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Earth Science

The Earth As a Gravitational Wave Detector 70

Posted by Soulskill
from the we'll-never-get-funding-to-build-it dept.
b30w0lf writes "Gravitational wave detection — i.e. the detection of propagating ripples in spacetime — is a hot subject these days, with ground-based interferometer experiments like LIGO active, and hopes for a space interferometer like LISA. However, physicist Freeman Dyson proposed back in 1969 that the earth itself could be used as a gravitational wave detector. The idea is behind the approach is that gravitational waves impact the earth's crust, causing potentially detectable seismic waves. Using Dyson's approach, Physicists at Harvard and NINP, Florence were able to put an upper limit on the intensity of gravitational background radiation based on a year of observational seismic data (abstract, full pre-print). The upper limit they found improved currently laboratory upper limits by 9 orders of magnitude."
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The Earth As a Gravitational Wave Detector

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  • Resonant Detector (Score:5, Informative)

    by mbone (558574) on Friday March 14, 2014 @03:01PM (#46485757)

    The crucial thing is that they improved the limits in the narrow frequency band where the Earth is a resonant detector :

    in the frequency range 0.05 Hz – 1 Hz

    This is very cool, but note that it is at a frequency where there are not a lot of expected sources (stellar-mass binary black hole coalescence is up in the kHz range).

    The announcement on Monday [] about inflationary gravitational waves is likely to get a good deal more scientific attention.

  • Re:Resonant Detector (Score:4, Informative)

    by mbone (558574) on Friday March 14, 2014 @03:15PM (#46485901)

    Actually, scratch the above. Reading their paper and the Dyson paper [], the frequency limit is set by the seismometers, not by the normal modes of the Earth.

  • Re:Not just noise (Score:5, Informative)

    by geoskd (321194) on Friday March 14, 2014 @03:36PM (#46486119)
    Thay're not saying that gravity waves are creating the signals. What they are saying is that if gravity waves are creating any signals at all, the size of the signals being measured limits the possible size of the gravity waves to smaller than a certain size. It is putting an upper bound on the possible size of gravity waves. This is important, because the previously determined upper bound on gravity wave size was 9 orders of magnitude bigger than it is now that we have these experimental results.
  • Re:Not just noise (Score:4, Informative)

    by K. S. Kyosuke (729550) on Friday March 14, 2014 @03:48PM (#46486235)

    but what about other things that could generate similar signals

    What "other things"? Electromagnetism is the only thing that has comparable speed to gravity waves, and unlike gravity waves, it only penetrates Earth-sized solid matter with exponential falloff at short distances. Forget possible seismic causes for the kind of measurements they must be looking for. Just recalling my high school physics 101, you know...

    Also, from TFA:

    Gravitational waves are the last untested prediction of Albert Einstein's General Theory of Relativity.

    I'd argue that this is debatable, seeing that we've already measured the decay of at least one binary pulsar that wonderfully corresponds to the predicted gravity-wave-mediated energy loss.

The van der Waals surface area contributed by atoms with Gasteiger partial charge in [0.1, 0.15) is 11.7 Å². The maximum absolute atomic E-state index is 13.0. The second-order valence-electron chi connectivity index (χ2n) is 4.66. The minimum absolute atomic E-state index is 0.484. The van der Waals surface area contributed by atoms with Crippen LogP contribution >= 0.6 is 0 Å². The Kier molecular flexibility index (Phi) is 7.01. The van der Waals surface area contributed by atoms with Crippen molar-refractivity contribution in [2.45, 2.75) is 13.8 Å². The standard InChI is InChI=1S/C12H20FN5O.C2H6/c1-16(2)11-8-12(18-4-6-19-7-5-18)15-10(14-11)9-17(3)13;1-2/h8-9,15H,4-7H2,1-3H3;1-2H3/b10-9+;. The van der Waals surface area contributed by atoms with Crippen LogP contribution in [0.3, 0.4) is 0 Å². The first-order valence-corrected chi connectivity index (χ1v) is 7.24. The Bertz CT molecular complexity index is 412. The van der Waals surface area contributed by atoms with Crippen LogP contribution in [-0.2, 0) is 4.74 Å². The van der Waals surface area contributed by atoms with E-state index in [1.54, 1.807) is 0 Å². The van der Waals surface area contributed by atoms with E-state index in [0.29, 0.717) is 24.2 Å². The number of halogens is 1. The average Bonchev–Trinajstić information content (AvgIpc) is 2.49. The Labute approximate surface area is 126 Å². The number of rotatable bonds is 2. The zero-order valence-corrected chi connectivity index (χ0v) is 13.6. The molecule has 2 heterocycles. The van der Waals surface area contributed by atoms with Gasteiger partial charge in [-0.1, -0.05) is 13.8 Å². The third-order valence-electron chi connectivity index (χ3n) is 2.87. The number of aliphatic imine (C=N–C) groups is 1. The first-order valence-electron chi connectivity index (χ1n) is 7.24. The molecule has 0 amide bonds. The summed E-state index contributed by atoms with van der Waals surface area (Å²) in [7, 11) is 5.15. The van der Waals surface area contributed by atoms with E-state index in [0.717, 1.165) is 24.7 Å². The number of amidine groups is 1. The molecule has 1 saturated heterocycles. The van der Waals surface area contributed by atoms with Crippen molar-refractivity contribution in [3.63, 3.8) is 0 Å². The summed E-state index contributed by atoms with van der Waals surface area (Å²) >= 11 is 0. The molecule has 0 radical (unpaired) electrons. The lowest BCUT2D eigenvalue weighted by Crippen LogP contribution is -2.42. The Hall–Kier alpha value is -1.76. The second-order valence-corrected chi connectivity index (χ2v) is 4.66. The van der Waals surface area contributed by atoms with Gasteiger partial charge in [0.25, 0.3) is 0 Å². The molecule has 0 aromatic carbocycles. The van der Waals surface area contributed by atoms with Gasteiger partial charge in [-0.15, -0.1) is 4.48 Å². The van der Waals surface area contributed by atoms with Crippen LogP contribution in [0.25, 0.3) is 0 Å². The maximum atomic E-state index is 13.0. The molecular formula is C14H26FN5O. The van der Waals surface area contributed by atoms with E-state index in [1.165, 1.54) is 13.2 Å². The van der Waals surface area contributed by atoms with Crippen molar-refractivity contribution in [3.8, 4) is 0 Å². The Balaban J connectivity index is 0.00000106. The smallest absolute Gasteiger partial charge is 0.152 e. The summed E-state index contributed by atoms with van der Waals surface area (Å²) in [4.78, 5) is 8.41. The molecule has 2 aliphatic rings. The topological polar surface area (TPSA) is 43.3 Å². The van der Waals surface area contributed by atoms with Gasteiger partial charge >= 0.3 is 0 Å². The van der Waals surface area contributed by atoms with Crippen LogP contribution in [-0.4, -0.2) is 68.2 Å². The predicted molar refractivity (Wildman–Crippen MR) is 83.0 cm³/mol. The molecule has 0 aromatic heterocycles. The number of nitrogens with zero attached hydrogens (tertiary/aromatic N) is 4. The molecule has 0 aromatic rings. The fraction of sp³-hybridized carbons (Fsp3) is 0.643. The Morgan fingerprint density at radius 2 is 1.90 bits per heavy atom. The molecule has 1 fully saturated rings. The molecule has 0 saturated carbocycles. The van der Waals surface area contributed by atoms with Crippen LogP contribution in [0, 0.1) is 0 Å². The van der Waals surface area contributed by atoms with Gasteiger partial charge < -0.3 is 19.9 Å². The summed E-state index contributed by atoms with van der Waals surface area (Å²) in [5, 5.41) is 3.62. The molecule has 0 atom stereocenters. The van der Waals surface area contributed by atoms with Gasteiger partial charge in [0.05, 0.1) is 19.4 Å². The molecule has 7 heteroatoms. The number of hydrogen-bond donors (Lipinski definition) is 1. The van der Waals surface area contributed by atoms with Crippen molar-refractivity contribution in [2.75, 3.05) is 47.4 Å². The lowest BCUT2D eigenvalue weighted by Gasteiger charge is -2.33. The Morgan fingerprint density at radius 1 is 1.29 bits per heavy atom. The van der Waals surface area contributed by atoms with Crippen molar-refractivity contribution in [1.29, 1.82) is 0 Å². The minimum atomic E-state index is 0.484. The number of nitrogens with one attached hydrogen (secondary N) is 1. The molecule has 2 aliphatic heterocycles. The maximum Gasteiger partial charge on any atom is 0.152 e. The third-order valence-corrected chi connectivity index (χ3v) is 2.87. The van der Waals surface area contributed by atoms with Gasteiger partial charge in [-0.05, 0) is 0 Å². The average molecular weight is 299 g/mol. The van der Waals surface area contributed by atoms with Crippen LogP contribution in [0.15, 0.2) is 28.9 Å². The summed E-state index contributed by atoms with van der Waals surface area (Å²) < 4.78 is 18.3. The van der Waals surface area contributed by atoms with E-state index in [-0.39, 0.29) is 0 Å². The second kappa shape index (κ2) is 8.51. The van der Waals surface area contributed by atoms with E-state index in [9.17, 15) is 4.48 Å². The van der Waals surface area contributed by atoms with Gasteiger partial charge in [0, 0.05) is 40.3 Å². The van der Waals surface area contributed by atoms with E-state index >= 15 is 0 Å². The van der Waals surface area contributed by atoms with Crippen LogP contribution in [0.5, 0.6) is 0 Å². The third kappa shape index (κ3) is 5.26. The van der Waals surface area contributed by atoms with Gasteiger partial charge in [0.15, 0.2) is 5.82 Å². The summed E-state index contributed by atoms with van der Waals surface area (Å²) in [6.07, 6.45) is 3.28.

• Neither. (Score:5, Informative)

    by tlambert (566799) on Friday March 14, 2014 @04:17PM (#46486529)


    What they did is say is basically "We now have a detector 10^9 times more sensitive, which is capable of detecting gravitational waves up to 10^9 times smaller than previous detectors, if there are waves. We didn't see any waves with this detector. Therefore if they exist, they are smaller than what our new detector can detect".

    In other words, if there are gravitational waves, they are smaller magnitude than they are able to detect with the new detection system. This doesn't rule them out, it just blacks out a potential energy/amplitude range in which they might have existed before nothing was seen in that search band.

    They've more or less reduced the probability set, and pissed in a number of esoteric theories cheerios, but not done a lot else to prove or disprove gravity waves.

    It's the difference between having to look for a lost item in an entire warehouse, or having to look for it in a crackerjack bix sized area of the warehouse - albeit it'll take a lot more expensive and redesigned equipment to even look in part of the crackerjack box.

    Frankly, if we threw 4 ten ton spheres into relatively deep space (e.g. solar orbit), arranged them at the vertices of a tetrahedron, and then used laser interferometry between the spheres, and then threw another ten ton sphere across the solar system at a non-trivial speed, and through the tetrahedron, not intersecting a face or the body center, we could pretty much say once and for all if there were gravity waves or not, based on delay (or non-delay) of the effect of the moving sphere being "not there, then suddenly there, then suddenly not there", at least to about 1/2 the wavelength used by the interferometers (hence the need for a "non-trivial speed" for what is, in effect, a gravitational probe inserted into the system, to do the experiment).

    Doing the more or less definitive experiment would be expensive (as in "on the order of the cost of the LHC").

  • by hubie (108345) on Friday March 14, 2014 @05:22PM (#46487251)
    The two used much different frequency regimes. The Stanford paper [] looked for waves with periods of 30 minutes to 24 hours. The one in the article looked for waves with periods of 1 to 20 seconds.

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